Ruth Horowitz: Honor and the American Dream: Culture and Identity in a Chicano Community; Rutgers University Press; New Brunswick, NJ.

Carlos G. Velez-Ibanez: Bonds of Mutual Trust: The Cultural Systems of Rotating Credit Associations among Urban Mexicans and Chicanos; Rutgers University Press; New Brunswick, NJ.

Mexican-Americans have been more maliciously stereotyped than blacks at times, perhaps partly due to their ethnic idiosyncrasies, and perhaps partly because they have not, until re­cently, been in the mainstream of civil­ rights battles and have not had articulate national spokesmen. The language barrier, at issue in the bilingual education debate, would seem to enforce their isolation from mainstream America. Latino politi­cians can be heard repeating the old canard that progress lies in affirmative­ action programs and increased educa­tional opportunities, while others stress that the path to assimilation is through greater self-discipline and a back-to­ basics approach.

It is likely that commentators on both sides are wide of the mark, for the nature of Chicano culture remains largely hid­den. In Honor and tbe American Dream, Ruth Horowitz banishes some stereo­types, confirms others, and provides a somewhat disheartening picture of a cul­ture not in harmony with the rest of American society. Horowitz’s book is another in the “personal experience” genre; the book is based on her residence in Chicago’s 32nd Street Chicano community. Though Horowitz is a sociologist her book does not drift off into sociolog­ical gibberish, nor is it mere storytelling. Well-organized and readable, Honor and the American Dream is a compre­hensive picture of a Chicano community.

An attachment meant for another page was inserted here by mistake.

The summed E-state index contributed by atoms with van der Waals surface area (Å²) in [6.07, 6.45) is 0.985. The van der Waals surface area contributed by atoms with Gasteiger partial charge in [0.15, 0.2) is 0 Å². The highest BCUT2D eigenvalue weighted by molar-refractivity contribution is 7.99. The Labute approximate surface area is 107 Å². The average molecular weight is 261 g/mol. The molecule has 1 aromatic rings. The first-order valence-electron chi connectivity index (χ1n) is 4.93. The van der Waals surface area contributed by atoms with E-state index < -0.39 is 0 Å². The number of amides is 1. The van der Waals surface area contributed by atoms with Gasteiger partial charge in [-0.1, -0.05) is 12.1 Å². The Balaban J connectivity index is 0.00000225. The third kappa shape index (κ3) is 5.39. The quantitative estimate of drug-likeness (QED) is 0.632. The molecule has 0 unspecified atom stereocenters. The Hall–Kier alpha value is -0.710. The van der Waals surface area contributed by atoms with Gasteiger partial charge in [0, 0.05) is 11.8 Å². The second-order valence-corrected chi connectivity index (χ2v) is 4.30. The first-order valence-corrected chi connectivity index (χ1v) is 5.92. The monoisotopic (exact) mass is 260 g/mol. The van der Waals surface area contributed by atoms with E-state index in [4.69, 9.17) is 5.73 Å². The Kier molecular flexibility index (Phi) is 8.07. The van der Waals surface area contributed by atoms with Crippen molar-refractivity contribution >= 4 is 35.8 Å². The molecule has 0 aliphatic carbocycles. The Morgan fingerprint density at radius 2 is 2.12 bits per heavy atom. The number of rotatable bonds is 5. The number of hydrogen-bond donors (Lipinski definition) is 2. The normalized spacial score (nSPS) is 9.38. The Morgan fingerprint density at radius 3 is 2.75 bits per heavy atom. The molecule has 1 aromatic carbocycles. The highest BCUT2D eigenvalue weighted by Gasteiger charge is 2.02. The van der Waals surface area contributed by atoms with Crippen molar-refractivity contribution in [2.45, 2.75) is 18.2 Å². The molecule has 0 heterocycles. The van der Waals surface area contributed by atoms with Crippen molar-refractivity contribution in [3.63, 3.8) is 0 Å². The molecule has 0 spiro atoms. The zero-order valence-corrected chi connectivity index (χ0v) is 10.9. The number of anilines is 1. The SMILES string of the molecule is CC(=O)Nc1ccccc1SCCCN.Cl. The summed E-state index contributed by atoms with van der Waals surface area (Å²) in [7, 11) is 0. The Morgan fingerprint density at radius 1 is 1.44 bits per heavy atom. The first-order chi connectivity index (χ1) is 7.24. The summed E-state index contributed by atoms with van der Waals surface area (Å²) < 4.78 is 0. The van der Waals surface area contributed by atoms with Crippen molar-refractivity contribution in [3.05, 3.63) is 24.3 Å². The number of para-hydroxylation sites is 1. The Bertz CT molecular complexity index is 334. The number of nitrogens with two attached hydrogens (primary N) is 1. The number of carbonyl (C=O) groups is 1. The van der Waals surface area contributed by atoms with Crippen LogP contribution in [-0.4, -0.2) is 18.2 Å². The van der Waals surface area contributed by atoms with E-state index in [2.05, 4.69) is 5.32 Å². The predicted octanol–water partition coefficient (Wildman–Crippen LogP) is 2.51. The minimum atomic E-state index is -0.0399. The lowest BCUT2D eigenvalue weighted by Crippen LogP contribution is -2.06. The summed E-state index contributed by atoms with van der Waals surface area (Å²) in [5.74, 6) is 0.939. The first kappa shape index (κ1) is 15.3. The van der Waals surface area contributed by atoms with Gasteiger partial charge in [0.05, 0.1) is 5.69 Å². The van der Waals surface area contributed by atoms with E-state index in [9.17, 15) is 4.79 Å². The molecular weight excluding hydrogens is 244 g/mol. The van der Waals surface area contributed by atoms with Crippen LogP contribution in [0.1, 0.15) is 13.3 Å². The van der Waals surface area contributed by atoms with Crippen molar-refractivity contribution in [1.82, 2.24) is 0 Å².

Honor and reputation are highly im­portant to the residents of 32nd Street, but it is a superficial and mutable idea of honor seemingly unconnected with any notion of virtue. Several sets of norms and parts of the code of honor conflict with each other. The attitudes about sex provide an apt illustration. Young women are expected to maintain their virginity until marriage: family honor depends on it. Yet women are supposed to be submissive to men, and men are encouraged to demonstrate their masculinity and prow­ess by seducing women. While it is so­cially acceptable for men to be sexually active, it is not socially acceptable for women; hence, the use of birth control is scarce. Birth control is objected to not on religious grounds, but because its use by a woman would signify her “loose morals.” If, however, a woman submits “in a moment of passion,” she is absolved of moral responsibility. The natural re­sult is a high incidence of unwed motherhood, and very few women remain virgins until marriage. But unwed mothers are socially accepted, so long as their sexual­ity is seen as “bounded,” or restrained, thus preserving a superficially honorable reputation.

It is also a sense of honor and reputa­tion that is at the root of Chicano gang activity, according to Horowitz. Youth gangs provide a collective framework for asserting masculinity and “coolness.” Violence is considered normal and ap­propriate behavior in the community, the only means of responding to insult and restoring honor. Many Chicanos re­main attached to gangs well into adulthood because, Horowitz believes, a sense of the self and belongingness is un­available elsewhere in the community.